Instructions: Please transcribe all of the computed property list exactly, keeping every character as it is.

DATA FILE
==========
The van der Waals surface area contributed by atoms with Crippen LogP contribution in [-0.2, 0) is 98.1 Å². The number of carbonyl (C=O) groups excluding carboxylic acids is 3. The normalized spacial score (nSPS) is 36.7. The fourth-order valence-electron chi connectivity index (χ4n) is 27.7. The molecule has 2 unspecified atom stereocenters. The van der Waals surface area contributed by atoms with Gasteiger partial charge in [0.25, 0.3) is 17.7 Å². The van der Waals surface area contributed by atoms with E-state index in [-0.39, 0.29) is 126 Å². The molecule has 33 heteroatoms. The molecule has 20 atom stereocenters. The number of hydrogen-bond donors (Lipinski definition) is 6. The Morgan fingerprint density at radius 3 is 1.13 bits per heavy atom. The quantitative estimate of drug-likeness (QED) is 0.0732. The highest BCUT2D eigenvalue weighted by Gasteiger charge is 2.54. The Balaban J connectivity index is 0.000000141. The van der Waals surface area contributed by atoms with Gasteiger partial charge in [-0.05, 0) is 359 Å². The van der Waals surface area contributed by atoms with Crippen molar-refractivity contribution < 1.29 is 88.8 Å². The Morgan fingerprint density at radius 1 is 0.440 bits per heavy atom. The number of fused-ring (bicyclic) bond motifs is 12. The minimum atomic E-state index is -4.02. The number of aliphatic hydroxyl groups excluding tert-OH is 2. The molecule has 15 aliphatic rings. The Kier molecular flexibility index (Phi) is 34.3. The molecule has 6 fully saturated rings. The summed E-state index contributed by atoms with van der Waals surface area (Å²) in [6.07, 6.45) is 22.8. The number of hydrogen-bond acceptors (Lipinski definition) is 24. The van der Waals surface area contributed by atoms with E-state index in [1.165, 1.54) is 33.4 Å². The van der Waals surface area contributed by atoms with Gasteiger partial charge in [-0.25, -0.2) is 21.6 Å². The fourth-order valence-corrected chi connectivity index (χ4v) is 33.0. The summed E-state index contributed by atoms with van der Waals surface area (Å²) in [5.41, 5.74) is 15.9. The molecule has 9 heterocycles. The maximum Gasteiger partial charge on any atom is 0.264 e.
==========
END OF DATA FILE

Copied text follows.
The van der Waals surface area contributed by atoms with Crippen LogP contribution in [-0.2, 0) is 98.1 Å². The number of carbonyl (C=O) groups excluding carboxylic acids is 3. The normalized spacial score (nSPS) is 36.7. The fourth-order valence-electron chi connectivity index (χ4n) is 27.7. The molecule has 2 unspecified atom stereocenters. The van der Waals surface area contributed by atoms with Gasteiger partial charge in [0.25, 0.3) is 17.7 Å². The van der Waals surface area contributed by atoms with E-state index in [-0.39, 0.29) is 126 Å². The molecule has 33 heteroatoms. The molecule has 20 atom stereocenters. The number of hydrogen-bond donors (Lipinski definition) is 6. The Morgan fingerprint density at radius 3 is 1.13 bits per heavy atom. The quantitative estimate of drug-likeness (QED) is 0.0732. The highest BCUT2D eigenvalue weighted by Gasteiger charge is 2.54. The Balaban J connectivity index is 0.000000141. The van der Waals surface area contributed by atoms with Gasteiger partial charge in [-0.05, 0) is 359 Å². The van der Waals surface area contributed by atoms with Crippen molar-refractivity contribution < 1.29 is 88.8 Å². The Morgan fingerprint density at radius 1 is 0.440 bits per heavy atom. The number of fused-ring (bicyclic) bond motifs is 12. The minimum atomic E-state index is -4.02. The number of aliphatic hydroxyl groups excluding tert-OH is 2. The molecule has 15 aliphatic rings. The Kier molecular flexibility index (Phi) is 34.3. The molecule has 6 fully saturated rings. The summed E-state index contributed by atoms with van der Waals surface area (Å²) in [6.07, 6.45) is 22.8. The number of hydrogen-bond acceptors (Lipinski definition) is 24. The van der Waals surface area contributed by atoms with E-state index in [1.165, 1.54) is 33.4 Å². The van der Waals surface area contributed by atoms with Gasteiger partial charge in [-0.25, -0.2) is 21.6 Å². The fourth-order valence-corrected chi connectivity index (χ4v) is 33.0. The summed E-state index contributed by atoms with van der Waals surface area (Å²) in [5.41, 5.74) is 15.9. The molecule has 9 heterocycles. The maximum Gasteiger partial charge on any atom is 0.264 e.